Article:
You know you gotta have one if you’re gonna hunt ducks.
A Duck Stamp, right?
But, where does that money go? And is it really just bucks for ducks? (And wow, according to new blogger Joe Balog, we're going to have record numbers of ducks to hunt this season.)
Anthony Hauck, of Pheasants Forever, wrote a great piece for Minnesota StarTribune online that ties in the benefits of Duck Stamp money for upland bird hunters.
First, though, a little primer on the duck stamp:
Created in 1934
Official name is Federal Migratory Bird Hunting and Conservation Stamp
98 cents out of each dollar from sales of the duck stamps go to purchase or lease National Wildlife Refuge System habitat
To date, more than $671 million has been raised from sales of Duck Stamps
Along with national refuges, Duck Stamps also provide the main funding for Waterfowl Production Areas (WPAs)
There are more than 26,000 WPAs in this country, mostly located in pheasant lands -- like the Dakotas, Montana, Minnesota, Michigan, Nebraska, Iowa and Wisconsin.
Hauck quotes a Pheasants Forever biologist in eastern South Dakota, Matt Morlock, who said, “Duck Stamp dollars spent in the Prairie Pothole Region address the most critical time for both ducks and pheasants, the nesting season. And good nesting cover for ducks is good nesting cover for pheasants.”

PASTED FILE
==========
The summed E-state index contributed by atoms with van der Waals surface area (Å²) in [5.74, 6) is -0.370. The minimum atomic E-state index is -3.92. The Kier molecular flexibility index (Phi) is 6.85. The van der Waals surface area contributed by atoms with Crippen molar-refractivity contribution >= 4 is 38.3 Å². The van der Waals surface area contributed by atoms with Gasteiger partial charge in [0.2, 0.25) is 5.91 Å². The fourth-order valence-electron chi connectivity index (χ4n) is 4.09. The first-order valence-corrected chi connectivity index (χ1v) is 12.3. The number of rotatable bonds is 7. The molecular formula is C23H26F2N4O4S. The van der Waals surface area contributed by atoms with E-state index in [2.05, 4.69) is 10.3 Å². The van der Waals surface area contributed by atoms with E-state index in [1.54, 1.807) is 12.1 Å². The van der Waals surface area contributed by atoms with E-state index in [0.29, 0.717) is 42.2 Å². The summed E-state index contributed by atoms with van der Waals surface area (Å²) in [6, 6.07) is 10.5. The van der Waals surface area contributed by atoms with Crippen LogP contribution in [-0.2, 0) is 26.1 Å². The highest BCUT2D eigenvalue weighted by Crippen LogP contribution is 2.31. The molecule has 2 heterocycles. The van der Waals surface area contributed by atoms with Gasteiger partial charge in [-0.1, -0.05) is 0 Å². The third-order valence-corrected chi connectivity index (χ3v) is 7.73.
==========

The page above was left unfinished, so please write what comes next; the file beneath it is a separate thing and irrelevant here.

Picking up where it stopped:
Along those lines – of improving habitat for one species with benefits to more – I hear about it all the time. I write a column called Out West for Turkey Country magazine, a National Wild Turkey Federation publication. It always holds true and the NWTF biologists are always quick to point this out: improve habitat for turkeys and other wild game will move in, too. It’s a good thing.
This year’s Duck Stamp features a single wood duck, done in acrylics by artist Joseph Hautman of Minnesota. It is on sale at the post office, most sporting goods stores that sell over-the-counter licenses and of course, online.
Along with the benefits that Duck Stamps bring to habitat, they also are, in themselves, tiny works of art.
Do you keep your Duck Stamps and display them?
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Brian Lovett, Realtree's news blogger, has been an outdoors reporter, writer, magazine editor and book author for 27 years. Spring turkey hunting and autumn waterfowling take up most of his outside time, but he also enjoys fishing, deer hunting and upland-bird hunting. Lovett lives in Oshkosh, Wis., with his wife, Jenny, and their retriever.